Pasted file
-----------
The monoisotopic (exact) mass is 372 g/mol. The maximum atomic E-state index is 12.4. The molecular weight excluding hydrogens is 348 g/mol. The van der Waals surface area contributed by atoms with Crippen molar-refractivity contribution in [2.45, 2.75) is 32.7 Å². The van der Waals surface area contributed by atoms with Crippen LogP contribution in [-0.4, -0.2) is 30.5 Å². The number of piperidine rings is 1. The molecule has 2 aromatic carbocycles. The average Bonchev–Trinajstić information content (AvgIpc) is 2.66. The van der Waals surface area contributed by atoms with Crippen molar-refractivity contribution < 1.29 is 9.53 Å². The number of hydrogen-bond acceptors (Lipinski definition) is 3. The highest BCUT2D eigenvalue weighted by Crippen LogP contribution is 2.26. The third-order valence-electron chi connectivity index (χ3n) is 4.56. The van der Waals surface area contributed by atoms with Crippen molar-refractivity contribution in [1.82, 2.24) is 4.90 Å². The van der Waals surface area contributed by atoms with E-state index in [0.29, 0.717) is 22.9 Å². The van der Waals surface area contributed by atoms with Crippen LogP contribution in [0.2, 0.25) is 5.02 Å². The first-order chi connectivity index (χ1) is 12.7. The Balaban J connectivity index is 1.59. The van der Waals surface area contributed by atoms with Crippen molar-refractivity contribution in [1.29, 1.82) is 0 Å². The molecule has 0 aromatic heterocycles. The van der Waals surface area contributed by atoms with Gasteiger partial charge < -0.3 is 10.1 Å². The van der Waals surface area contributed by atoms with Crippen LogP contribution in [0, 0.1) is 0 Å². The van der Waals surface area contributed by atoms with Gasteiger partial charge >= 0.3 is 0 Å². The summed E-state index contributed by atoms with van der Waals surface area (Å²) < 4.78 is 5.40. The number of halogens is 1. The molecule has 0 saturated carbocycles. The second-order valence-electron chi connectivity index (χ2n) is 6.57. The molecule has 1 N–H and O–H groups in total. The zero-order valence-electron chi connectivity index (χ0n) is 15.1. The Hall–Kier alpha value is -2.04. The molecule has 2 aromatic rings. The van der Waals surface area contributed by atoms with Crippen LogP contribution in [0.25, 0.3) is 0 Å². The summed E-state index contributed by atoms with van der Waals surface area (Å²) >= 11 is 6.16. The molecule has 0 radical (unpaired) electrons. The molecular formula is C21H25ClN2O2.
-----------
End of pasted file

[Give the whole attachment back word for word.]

The monoisotopic (exact) mass is 372 g/mol. The maximum atomic E-state index is 12.4. The molecular weight excluding hydrogens is 348 g/mol. The van der Waals surface area contributed by atoms with Crippen molar-refractivity contribution in [2.45, 2.75) is 32.7 Å². The van der Waals surface area contributed by atoms with Crippen LogP contribution in [-0.4, -0.2) is 30.5 Å². The number of piperidine rings is 1. The molecule has 2 aromatic carbocycles. The average Bonchev–Trinajstić information content (AvgIpc) is 2.66. The van der Waals surface area contributed by atoms with Crippen molar-refractivity contribution < 1.29 is 9.53 Å². The number of hydrogen-bond acceptors (Lipinski definition) is 3. The highest BCUT2D eigenvalue weighted by Crippen LogP contribution is 2.26. The third-order valence-electron chi connectivity index (χ3n) is 4.56. The van der Waals surface area contributed by atoms with Crippen molar-refractivity contribution in [1.82, 2.24) is 4.90 Å². The van der Waals surface area contributed by atoms with E-state index in [0.29, 0.717) is 22.9 Å². The van der Waals surface area contributed by atoms with Crippen LogP contribution in [0.2, 0.25) is 5.02 Å². The first-order chi connectivity index (χ1) is 12.7. The Balaban J connectivity index is 1.59. The van der Waals surface area contributed by atoms with Crippen molar-refractivity contribution in [1.29, 1.82) is 0 Å². The molecule has 0 aromatic heterocycles. The van der Waals surface area contributed by atoms with Gasteiger partial charge < -0.3 is 10.1 Å². The van der Waals surface area contributed by atoms with Crippen LogP contribution in [0, 0.1) is 0 Å². The van der Waals surface area contributed by atoms with Gasteiger partial charge >= 0.3 is 0 Å². The summed E-state index contributed by atoms with van der Waals surface area (Å²) < 4.78 is 5.40. The number of halogens is 1. The molecule has 0 saturated carbocycles. The second-order valence-electron chi connectivity index (χ2n) is 6.57. The molecule has 1 N–H and O–H groups in total. The zero-order valence-electron chi connectivity index (χ0n) is 15.1. The Hall–Kier alpha value is -2.04. The molecule has 2 aromatic rings. The van der Waals surface area contributed by atoms with Crippen LogP contribution in [0.25, 0.3) is 0 Å². The summed E-state index contributed by atoms with van der Waals surface area (Å²) >= 11 is 6.16. The molecule has 0 radical (unpaired) electrons. The molecular formula is C21H25ClN2O2.